Here are 52 suggestions complete with things to do and places to eat....

Read more..

 


 

 

Hate waste? Want to feed your family healthily?

Get preserving....

 


 

Frustrated by a fridge full of leftovers? Don't know what to do with them?

Your worries are over....

 


 

It's not often a Michelin-starred chef shares his favourite home-style recipes.

Get the help of an expert...

 


 

Attention! All those who thought they would never cook Japanese food at home!

A leading chef show you how....

 


 

How to eat like an Italian! 

Fratelli Fresh's Barry McDonald gives the recipes you need....

 


 

Lovers of Middle Eastern food will devour this book - and its wonderful recipes.

Read more...

 


 

Too old to colour-in? Not with this delightful book.

Release your inner child...

 


Michelin starred chef Jason Atherton would like to assist you in your kitchen...

.... that is, his amazing dessert cookbook will.

 


 

Outback food from a Masterchef contestant.

See what the country has to offer....

 


NEW from Lonely Planet

&

See more...

 


 

Meatballs for everyone - from the Meatball and Wine Bar.

Read about them...

 


 

Lovers of food and beer, need to see this latest book from Ross Dobson.

Find out more.....

 


 

Perfect for summer. Hartsyard shares its secrets.

Learn them all....


 

Aimed at the food industry, but also valuable for home cooks, this tongue-in-cheek book might make you think.

Read more...

 


 

One of the delights of travel is eating on the street.

This book helps you cook the food at home too...

 


 

One family of foods can help you eat your way to health!

Find out how....

 


 

Heart-shaped Tasmania is all about good food.

Find out who is making it even better ........

 


 

How big is your garden? Even a tiny courtyard is big enough to add to your menu.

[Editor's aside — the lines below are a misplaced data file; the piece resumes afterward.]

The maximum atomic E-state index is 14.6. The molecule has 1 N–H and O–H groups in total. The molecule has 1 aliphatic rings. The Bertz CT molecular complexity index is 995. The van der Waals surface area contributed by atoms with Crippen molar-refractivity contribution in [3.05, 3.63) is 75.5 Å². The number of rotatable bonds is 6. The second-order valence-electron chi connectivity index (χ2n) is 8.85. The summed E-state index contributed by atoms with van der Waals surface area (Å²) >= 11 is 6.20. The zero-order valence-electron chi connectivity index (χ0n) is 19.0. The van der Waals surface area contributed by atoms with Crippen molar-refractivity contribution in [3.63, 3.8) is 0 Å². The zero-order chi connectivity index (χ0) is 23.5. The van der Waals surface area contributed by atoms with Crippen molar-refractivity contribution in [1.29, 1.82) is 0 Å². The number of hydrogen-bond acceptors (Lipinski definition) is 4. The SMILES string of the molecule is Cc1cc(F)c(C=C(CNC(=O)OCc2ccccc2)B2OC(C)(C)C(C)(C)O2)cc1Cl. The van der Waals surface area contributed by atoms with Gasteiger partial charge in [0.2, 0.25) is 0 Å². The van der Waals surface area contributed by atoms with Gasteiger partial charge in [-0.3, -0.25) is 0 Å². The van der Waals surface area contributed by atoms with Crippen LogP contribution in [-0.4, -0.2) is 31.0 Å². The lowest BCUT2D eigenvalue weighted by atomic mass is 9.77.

Find out how....

 


 

The best of the best. Iconic cookery teacher Gretta Anna's recipes with her son Martin Teplitzky.

See it here....

 


 

Food is art - and here, a master chef  marries Italian cuisine and painting.

Find out more about a truly beautiful book ...

 


For those who love the world and its beauty and want a REAL life.....

.....this is the book for you.

 


 

Fancy some fishing - with a chef and TV celebrity and two other seafood experts?

Go fishing (and cooking) with these there....

 


 

Heading for Hong Kong? Take this book (and an appetite) with you!

Read all about it.....

 


Explore 19 areas and discover Tokyo's best food and shopping.

Read more....

 


 

Everyone's favourite grandmother and cook, as known by her grand-daughter, Kate Gibbs....

....sharing her recipes for life , and for the kitchen

 


 

Now you can create your own home patisserie.

A top French patissier shows how....

 


 

Does Australia have the world's best beaches?

Find out where Australia's best ones are....


 

Join five women for a weekly meal in Umbria, Italy - simple, but so much more.

Find out about this beautiful book... 

 


You probably know of Rick Stein from his TV and cookbook fame, as well as his restaurants...